Sunday, May 2, 2010

Graphene 'Worms' and Nano Accordions for Oil Spill Remediation Developed by Princeton Chemists

A method of producing nanofillers of thermally exfoliated graphite oxides (TEGO), a type of graphene that resembles worms or accordions on the nano-scale, may be used to produce composite materials for oil spill remediation according to its inventors Princeton University Professor of Chemical Engineering and  Director, Program in Engineering Biology Robert K. Prud'Homme, Professor of Chemical Engineering Ilhan A Aksay and researcher Douglas Adamson. 

The process of making expanded graphite materials with an accordion or "worm-like" structure has many applications, including electromagnetic interference shielding, oil spill remediation, and sorption of biomedical liquids. 

Thermally exfoliated graphite oxides (TEGO) may be used in polymer composites, particularly in conductive polymer composites. They may also be used as an  additive in elastomeric materials, in elastomer diffusion barriers, as a hydrogen storage medium, as material for supercapacitors, in flexible electrodes, as adsorbent material, as dispersant, as lubricant, in coatings, particularly in coatings that require UV stability. Further TEGO can be used in glass or ceramic composites, in thermoelectric composite materials, as pigments in inks, or as UV protective filler in composites. TEGO can also be used for electromagnetic shielding.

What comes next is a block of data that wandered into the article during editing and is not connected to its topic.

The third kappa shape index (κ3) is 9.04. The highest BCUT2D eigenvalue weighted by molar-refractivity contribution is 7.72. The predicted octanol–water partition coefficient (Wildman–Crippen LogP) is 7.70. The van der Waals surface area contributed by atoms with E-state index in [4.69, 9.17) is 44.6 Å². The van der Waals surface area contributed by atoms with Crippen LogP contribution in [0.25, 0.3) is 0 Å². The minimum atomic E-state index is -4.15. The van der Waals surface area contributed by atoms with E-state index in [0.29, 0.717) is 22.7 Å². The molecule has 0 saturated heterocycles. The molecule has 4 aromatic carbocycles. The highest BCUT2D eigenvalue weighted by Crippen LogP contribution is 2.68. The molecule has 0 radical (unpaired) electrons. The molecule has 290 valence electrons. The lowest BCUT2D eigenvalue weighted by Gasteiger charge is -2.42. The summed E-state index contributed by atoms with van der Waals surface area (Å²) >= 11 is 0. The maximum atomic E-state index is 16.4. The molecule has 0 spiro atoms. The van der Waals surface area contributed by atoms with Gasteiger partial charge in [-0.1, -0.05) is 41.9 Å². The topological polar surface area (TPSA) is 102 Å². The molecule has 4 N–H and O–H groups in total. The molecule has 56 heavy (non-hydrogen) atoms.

The result of partial oxidation of graphite produces graphite oxide (GO). Many models have been proposed to describe the structure of graphite oxide. However, the precise structure of GO is still an area of active research.  Princeton University  (Princeton, NJ) received U.S. Patent 7,659,350 on February 9, 2010 for its method to produce TEGO.

The majority of these partially exfoliated graphite materials are made by intercalation of graphite with sulfuric acid in the presence of fuming nitric acid to yield expanded graphitic material. These expanded materials are then heated to yield an increase in the c-axis direction. While these materials are sometimes referred to as "expanded graphite" or "exfoliated graphite," they are distinct from the TEGO developed at Princeton.

For the "worm-like" expanded graphite oxide materials, the individual graphite or GO sheets have been only partially separated to form the "accordion" structures. Although the heating results in an expansion in the c-axis dimension, the typical surface area of such materials is in the order of 10-60 m2/g. Both the surface area below 200 m2/g and the presence of the 0002 peak of the pristine graphite corresponding to a d-spacing of 0.34 nm are indicative of the lack of complete separation or exfoliation of the graphene sheets.

While the term "graphene" is used to denote the individual layers of a graphite stack, and graphite oxide denotes a highly oxidized form of graphite wherein the individual graphene sheets have been oxidized, graphene is used to denote the layered sheet structure that may be in a partially oxidized state between that of native graphene and graphite oxide.